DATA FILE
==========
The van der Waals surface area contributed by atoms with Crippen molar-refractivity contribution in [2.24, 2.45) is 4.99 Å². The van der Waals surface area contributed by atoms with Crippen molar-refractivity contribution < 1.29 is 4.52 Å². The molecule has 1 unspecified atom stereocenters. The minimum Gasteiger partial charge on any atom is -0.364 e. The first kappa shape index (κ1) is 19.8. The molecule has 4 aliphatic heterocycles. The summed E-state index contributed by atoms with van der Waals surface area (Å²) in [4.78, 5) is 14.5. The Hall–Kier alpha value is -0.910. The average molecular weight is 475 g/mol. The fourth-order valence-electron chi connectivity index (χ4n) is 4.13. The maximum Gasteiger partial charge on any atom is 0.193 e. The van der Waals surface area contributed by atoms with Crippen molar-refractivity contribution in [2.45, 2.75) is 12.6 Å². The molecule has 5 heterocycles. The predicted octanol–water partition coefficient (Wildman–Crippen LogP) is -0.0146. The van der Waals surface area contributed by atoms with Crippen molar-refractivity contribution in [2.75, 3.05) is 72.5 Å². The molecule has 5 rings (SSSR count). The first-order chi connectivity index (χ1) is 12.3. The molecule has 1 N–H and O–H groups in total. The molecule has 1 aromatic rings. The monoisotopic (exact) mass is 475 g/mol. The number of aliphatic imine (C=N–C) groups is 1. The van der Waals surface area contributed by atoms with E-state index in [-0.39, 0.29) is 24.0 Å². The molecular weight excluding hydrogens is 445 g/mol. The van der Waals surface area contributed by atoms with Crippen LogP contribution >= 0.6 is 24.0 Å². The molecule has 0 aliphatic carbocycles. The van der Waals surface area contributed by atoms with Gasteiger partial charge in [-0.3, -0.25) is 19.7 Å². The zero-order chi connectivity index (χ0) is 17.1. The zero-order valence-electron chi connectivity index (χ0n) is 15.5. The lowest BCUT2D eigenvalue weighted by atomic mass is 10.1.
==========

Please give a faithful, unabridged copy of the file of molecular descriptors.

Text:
The van der Waals surface area contributed by atoms with Crippen molar-refractivity contribution in [2.24, 2.45) is 4.99 Å². The van der Waals surface area contributed by atoms with Crippen molar-refractivity contribution < 1.29 is 4.52 Å². The molecule has 1 unspecified atom stereocenters. The minimum Gasteiger partial charge on any atom is -0.364 e. The first kappa shape index (κ1) is 19.8. The molecule has 4 aliphatic heterocycles. The summed E-state index contributed by atoms with van der Waals surface area (Å²) in [4.78, 5) is 14.5. The Hall–Kier alpha value is -0.910. The average molecular weight is 475 g/mol. The fourth-order valence-electron chi connectivity index (χ4n) is 4.13. The maximum Gasteiger partial charge on any atom is 0.193 e. The van der Waals surface area contributed by atoms with Crippen molar-refractivity contribution in [2.45, 2.75) is 12.6 Å². The molecule has 5 heterocycles. The predicted octanol–water partition coefficient (Wildman–Crippen LogP) is -0.0146. The van der Waals surface area contributed by atoms with Crippen molar-refractivity contribution in [2.75, 3.05) is 72.5 Å². The molecule has 5 rings (SSSR count). The first-order chi connectivity index (χ1) is 12.3. The molecule has 1 N–H and O–H groups in total. The molecule has 1 aromatic rings. The monoisotopic (exact) mass is 475 g/mol. The number of aliphatic imine (C=N–C) groups is 1. The van der Waals surface area contributed by atoms with E-state index in [-0.39, 0.29) is 24.0 Å². The molecular weight excluding hydrogens is 445 g/mol. The van der Waals surface area contributed by atoms with Crippen LogP contribution >= 0.6 is 24.0 Å². The molecule has 0 aliphatic carbocycles. The van der Waals surface area contributed by atoms with Gasteiger partial charge in [-0.3, -0.25) is 19.7 Å². The zero-order chi connectivity index (χ0) is 17.1. The zero-order valence-electron chi connectivity index (χ0n) is 15.5. The lowest BCUT2D eigenvalue weighted by atomic mass is 10.1.